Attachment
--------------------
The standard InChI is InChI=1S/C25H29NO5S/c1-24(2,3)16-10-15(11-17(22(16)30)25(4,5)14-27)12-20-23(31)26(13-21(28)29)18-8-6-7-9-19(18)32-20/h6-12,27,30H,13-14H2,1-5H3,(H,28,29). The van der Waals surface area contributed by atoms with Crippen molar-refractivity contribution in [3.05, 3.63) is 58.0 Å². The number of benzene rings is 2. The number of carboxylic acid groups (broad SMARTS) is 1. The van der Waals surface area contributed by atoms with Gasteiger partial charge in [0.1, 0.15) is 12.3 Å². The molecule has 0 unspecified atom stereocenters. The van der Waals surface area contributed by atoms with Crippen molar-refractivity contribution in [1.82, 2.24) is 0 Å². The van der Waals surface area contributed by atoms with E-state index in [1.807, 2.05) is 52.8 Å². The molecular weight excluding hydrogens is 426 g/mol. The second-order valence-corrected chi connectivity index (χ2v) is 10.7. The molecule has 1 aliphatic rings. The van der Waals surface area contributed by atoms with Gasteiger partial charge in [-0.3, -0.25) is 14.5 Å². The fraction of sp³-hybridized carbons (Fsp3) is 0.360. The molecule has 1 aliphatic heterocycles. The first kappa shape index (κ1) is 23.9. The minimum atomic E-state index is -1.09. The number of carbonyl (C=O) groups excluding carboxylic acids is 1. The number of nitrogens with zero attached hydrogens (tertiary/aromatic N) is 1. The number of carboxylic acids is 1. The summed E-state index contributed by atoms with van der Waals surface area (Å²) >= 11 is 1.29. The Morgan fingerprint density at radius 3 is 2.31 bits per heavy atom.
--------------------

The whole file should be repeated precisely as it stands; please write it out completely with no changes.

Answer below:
The standard InChI is InChI=1S/C25H29NO5S/c1-24(2,3)16-10-15(11-17(22(16)30)25(4,5)14-27)12-20-23(31)26(13-21(28)29)18-8-6-7-9-19(18)32-20/h6-12,27,30H,13-14H2,1-5H3,(H,28,29). The van der Waals surface area contributed by atoms with Crippen molar-refractivity contribution in [3.05, 3.63) is 58.0 Å². The number of benzene rings is 2. The number of carboxylic acid groups (broad SMARTS) is 1. The van der Waals surface area contributed by atoms with Gasteiger partial charge in [0.1, 0.15) is 12.3 Å². The molecule has 0 unspecified atom stereocenters. The van der Waals surface area contributed by atoms with Crippen molar-refractivity contribution in [1.82, 2.24) is 0 Å². The van der Waals surface area contributed by atoms with E-state index in [1.807, 2.05) is 52.8 Å². The molecular weight excluding hydrogens is 426 g/mol. The second-order valence-corrected chi connectivity index (χ2v) is 10.7. The molecule has 1 aliphatic rings. The van der Waals surface area contributed by atoms with Gasteiger partial charge in [-0.3, -0.25) is 14.5 Å². The fraction of sp³-hybridized carbons (Fsp3) is 0.360. The molecule has 1 aliphatic heterocycles. The first kappa shape index (κ1) is 23.9. The minimum atomic E-state index is -1.09. The number of carbonyl (C=O) groups excluding carboxylic acids is 1. The number of nitrogens with zero attached hydrogens (tertiary/aromatic N) is 1. The number of carboxylic acids is 1. The summed E-state index contributed by atoms with van der Waals surface area (Å²) >= 11 is 1.29. The Morgan fingerprint density at radius 3 is 2.31 bits per heavy atom.